In another example, the refractive diffuser 74 may be tuned to guide the refracted light 80 to illuminate only a portion of the camera field of view 24. With reference to FIG. 2, a first outermost ray 120 of the refracted light 80 and a second outermost ray 124 of the refracted light may define an outer contour of a conical volume of illuminated space 126 that is contained within, and thus smaller than, the conical volume of field of view space 128 defined by the camera field of view 24. In this example, the person is located in a predetermined orientation relative to the floor 112, and the portion of the camera field of view 24 that is illuminated by the conical volume of illuminated space 126 does not include the floor. In this example, by reducing the volume of space illuminated by the light source 26, the intensity of source light that is produced from the light source, along with the associated component costs and engineering difficulty, may be further reduced.

With reference to FIG. 1, it will be appreciated that the controller 34 in the TOF 3D camera 14 may process an input signal from the light collector 38 that is generated by rays of return image light, such as rays 46 and 50, impinging upon the photosensitive surface 42. The controller 34 may generate an output signal based on the input signal that indicates a depth of the object 22 in the camera field of view 24 based on a time difference between emitting the source light 28 and receiving at the photosensitive surface 42 the return image light reflected by the object 22. The output signal may then be outputted by the controller 34 to a game console 130. In one example, the game console 130 includes a controller 134, memory 138 and mass storage 142. It will be appreciated that in other examples the TOF 3D camera 14 may output raw image data from the light collector 38 for processing by the controller 134 and memory 138 of the game console 130 to calculate a depth of the object 22 in the camera field of view 24.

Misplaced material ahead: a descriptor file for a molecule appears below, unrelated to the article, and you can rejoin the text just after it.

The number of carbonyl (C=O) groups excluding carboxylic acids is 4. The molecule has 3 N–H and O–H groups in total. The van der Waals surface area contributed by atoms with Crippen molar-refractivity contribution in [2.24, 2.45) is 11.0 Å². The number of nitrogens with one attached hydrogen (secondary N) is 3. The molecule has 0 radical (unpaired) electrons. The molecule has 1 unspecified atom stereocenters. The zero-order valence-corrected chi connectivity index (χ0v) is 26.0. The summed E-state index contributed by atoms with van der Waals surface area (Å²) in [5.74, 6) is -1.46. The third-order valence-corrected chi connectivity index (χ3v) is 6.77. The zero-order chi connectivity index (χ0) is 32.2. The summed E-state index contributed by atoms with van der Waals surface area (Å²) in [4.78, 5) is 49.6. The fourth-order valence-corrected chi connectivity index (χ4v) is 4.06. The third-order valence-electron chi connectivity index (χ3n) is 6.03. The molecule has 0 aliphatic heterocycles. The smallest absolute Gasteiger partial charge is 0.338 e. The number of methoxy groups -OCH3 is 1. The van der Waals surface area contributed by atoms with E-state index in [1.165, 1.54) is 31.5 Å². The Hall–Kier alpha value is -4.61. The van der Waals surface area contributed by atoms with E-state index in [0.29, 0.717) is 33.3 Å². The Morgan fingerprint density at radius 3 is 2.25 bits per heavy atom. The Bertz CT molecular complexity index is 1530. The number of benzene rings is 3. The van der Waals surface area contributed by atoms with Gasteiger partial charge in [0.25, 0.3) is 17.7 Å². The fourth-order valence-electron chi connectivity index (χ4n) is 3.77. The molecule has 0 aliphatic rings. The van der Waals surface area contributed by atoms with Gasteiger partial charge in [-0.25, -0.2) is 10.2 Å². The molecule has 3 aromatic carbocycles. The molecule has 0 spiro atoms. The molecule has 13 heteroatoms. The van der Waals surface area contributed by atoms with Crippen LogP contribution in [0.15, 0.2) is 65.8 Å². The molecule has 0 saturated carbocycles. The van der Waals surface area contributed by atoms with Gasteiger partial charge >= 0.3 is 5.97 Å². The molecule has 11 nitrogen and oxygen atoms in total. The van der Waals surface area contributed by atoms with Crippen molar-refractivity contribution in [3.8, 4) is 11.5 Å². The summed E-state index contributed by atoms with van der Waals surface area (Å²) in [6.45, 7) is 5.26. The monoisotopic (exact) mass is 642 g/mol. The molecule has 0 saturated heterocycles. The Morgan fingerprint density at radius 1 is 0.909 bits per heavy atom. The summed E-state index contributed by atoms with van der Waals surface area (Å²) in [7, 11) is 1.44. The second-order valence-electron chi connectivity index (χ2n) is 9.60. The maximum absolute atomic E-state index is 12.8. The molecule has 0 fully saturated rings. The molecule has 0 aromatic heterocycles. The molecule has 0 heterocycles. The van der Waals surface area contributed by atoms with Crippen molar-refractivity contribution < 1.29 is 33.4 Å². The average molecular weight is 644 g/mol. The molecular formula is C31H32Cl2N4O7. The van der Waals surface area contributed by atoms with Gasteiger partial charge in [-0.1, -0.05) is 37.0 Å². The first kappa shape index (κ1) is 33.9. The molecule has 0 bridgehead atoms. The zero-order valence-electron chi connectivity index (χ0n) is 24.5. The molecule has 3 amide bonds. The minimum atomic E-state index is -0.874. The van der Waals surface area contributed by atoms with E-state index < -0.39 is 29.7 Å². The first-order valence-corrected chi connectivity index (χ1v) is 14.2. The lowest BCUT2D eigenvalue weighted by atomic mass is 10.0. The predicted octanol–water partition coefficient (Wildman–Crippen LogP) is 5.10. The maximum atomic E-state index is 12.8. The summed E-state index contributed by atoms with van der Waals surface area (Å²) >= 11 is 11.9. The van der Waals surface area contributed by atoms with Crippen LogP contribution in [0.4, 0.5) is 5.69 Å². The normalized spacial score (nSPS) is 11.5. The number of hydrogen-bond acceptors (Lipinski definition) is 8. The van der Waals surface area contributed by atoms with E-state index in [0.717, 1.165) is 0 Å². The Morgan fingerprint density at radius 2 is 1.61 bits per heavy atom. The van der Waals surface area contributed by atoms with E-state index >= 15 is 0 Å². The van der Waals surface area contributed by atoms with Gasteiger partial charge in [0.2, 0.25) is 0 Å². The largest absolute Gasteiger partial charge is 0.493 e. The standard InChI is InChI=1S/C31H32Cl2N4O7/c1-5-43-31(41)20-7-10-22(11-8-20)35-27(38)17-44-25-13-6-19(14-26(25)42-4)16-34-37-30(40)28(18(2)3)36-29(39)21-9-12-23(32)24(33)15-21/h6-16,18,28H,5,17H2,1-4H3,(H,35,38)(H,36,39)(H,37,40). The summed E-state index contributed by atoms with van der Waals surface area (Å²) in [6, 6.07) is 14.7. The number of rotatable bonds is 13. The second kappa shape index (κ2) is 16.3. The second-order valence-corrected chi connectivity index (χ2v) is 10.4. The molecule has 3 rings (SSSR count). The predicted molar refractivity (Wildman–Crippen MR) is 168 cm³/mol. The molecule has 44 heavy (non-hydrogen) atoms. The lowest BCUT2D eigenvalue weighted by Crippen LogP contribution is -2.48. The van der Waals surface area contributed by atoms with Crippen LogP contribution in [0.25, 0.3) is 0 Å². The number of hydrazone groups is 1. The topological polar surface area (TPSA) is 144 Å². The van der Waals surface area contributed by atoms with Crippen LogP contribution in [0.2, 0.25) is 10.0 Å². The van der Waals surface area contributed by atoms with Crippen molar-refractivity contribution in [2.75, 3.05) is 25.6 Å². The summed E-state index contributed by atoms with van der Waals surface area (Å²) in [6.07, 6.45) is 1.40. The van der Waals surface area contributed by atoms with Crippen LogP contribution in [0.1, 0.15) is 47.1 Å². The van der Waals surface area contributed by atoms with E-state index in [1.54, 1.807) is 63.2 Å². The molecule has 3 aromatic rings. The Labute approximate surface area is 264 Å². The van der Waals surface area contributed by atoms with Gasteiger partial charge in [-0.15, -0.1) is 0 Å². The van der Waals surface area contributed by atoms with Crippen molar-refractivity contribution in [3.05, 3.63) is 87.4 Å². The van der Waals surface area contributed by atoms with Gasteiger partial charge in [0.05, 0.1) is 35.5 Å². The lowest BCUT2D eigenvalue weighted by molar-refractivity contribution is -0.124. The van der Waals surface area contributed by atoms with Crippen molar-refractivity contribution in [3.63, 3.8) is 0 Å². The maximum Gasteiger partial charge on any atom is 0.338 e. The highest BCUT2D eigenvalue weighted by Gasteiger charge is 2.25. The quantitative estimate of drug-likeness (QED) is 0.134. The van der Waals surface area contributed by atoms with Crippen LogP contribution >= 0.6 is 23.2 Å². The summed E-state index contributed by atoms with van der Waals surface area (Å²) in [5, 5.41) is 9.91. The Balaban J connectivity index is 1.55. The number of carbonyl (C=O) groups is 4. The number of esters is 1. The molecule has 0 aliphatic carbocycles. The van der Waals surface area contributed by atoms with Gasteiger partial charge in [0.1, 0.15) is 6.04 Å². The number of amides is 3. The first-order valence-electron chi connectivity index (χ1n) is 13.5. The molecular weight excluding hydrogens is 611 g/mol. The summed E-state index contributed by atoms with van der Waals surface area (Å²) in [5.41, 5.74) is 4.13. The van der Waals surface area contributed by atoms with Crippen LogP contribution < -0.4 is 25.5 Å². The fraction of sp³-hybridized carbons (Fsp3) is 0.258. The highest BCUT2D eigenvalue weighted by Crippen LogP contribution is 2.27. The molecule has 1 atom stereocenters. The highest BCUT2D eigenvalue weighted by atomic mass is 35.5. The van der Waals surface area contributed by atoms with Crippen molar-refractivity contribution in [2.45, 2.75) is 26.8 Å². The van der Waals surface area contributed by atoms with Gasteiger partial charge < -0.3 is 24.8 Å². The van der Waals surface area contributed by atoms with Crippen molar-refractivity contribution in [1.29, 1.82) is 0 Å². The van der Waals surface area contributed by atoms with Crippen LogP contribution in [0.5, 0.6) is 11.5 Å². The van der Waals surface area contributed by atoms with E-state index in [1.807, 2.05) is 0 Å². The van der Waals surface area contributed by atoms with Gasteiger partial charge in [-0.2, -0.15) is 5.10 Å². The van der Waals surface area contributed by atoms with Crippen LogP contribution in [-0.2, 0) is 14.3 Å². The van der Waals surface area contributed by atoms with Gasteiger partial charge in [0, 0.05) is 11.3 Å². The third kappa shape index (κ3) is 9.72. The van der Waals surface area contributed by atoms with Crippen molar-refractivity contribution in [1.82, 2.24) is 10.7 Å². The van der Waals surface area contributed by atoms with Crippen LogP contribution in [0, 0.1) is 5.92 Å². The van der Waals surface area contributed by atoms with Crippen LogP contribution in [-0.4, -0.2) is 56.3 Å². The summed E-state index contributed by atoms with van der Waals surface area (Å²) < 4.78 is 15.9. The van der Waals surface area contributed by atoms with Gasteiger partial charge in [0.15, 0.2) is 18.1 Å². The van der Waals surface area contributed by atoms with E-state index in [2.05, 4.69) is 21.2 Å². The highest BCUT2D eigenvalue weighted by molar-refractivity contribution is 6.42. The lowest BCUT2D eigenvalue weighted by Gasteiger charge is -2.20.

Turning now to FIG. 3, and with reference also to the examples illustrated in FIGS. 1 and 2, a flow chart is provided for one embodiment of a method 300 of illuminating a camera field of view in a TOF 3D camera and capturing return image light reflected by an object. The method may comprise a control algorithm in the form of instructions stored in memory 150 of the TOF 3D camera 14 and executed by controller 34, and/or instructions stored in memory 138 of the game console 130 and executed by controller 134. The instructions may be performed by the hardware and components illustrated in FIGS. 1 and 2 and described above. It will be appreciated that the method may also be performed by any other suitable hardware, software and/or components.

Method 300 comprises, at 302, emitting source light 28 from the light source 26 along optical axis 60. At 304, the method includes collimating the source light 28 to create collimated light 72. At 306, the method includes diffusing the collimated light 72 to create refracted light 80 having a varying intensity profile 82 that is characterized by an intensity (I) that becomes lower toward the optical axis 60 and higher away from the optical axis. As noted above, the varying intensity profile 82 of the refracted light 80 is characterized by the intensity (I) of the refracted light increasing as an angle θ between the refracted light and the optical axis 60 increases. In one example, the intensity (I) may be related to the angle θ according to I=1/cos4 θ. As noted above, the refractive diffuser 74 may be used to diffuse the collimated light 72. The refractive diffuser 74 may comprise a first array of lenslets 76 that are positioned substantially opposite to a second array of lenslets 78, with the first and second arrays of lenslets collectively configured to guide the refracted light in a manner that produces the varying intensity profile 82.

At 308, the method includes guiding the refracted light 80 to illuminate the camera field of view 24 and reduce wasted source light 28. At 310, the method optionally includes guiding the refracted light to illuminate only a portion of the camera field of view. As noted above, where the object 22 is located in a predetermined orientation relative to a floor 112, the portion of the camera field of view 24 illuminated by the refracted light 80 may not include the floor.